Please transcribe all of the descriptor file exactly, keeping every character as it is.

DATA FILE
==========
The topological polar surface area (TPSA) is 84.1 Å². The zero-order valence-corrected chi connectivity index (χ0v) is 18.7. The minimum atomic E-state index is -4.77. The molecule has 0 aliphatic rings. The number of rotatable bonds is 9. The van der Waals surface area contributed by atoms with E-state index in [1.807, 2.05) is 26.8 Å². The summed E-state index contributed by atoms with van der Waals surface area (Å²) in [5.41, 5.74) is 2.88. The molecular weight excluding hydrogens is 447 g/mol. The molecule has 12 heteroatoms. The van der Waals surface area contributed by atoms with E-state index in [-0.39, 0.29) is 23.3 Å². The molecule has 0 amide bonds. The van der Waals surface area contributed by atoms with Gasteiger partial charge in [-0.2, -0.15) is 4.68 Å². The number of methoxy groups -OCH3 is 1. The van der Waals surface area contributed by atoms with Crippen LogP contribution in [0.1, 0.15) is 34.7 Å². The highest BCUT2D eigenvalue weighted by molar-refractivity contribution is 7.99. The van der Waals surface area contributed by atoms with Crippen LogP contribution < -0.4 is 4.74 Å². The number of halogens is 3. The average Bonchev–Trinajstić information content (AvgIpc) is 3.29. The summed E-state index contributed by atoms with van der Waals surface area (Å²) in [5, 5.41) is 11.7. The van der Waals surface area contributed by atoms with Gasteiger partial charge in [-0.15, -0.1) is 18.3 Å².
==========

The topological polar surface area (TPSA) is 84.1 Å². The zero-order valence-corrected chi connectivity index (χ0v) is 18.7. The minimum atomic E-state index is -4.77. The molecule has 0 aliphatic rings. The number of rotatable bonds is 9. The van der Waals surface area contributed by atoms with E-state index in [1.807, 2.05) is 26.8 Å². The summed E-state index contributed by atoms with van der Waals surface area (Å²) in [5.41, 5.74) is 2.88. The molecular weight excluding hydrogens is 447 g/mol. The molecule has 12 heteroatoms. The van der Waals surface area contributed by atoms with E-state index in [-0.39, 0.29) is 23.3 Å². The molecule has 0 amide bonds. The van der Waals surface area contributed by atoms with Gasteiger partial charge in [-0.2, -0.15) is 4.68 Å². The number of methoxy groups -OCH3 is 1. The van der Waals surface area contributed by atoms with Crippen LogP contribution in [0.1, 0.15) is 34.7 Å². The highest BCUT2D eigenvalue weighted by molar-refractivity contribution is 7.99. The van der Waals surface area contributed by atoms with Crippen LogP contribution < -0.4 is 4.74 Å². The number of halogens is 3. The average Bonchev–Trinajstić information content (AvgIpc) is 3.29. The summed E-state index contributed by atoms with van der Waals surface area (Å²) in [5, 5.41) is 11.7. The van der Waals surface area contributed by atoms with Gasteiger partial charge in [-0.15, -0.1) is 18.3 Å².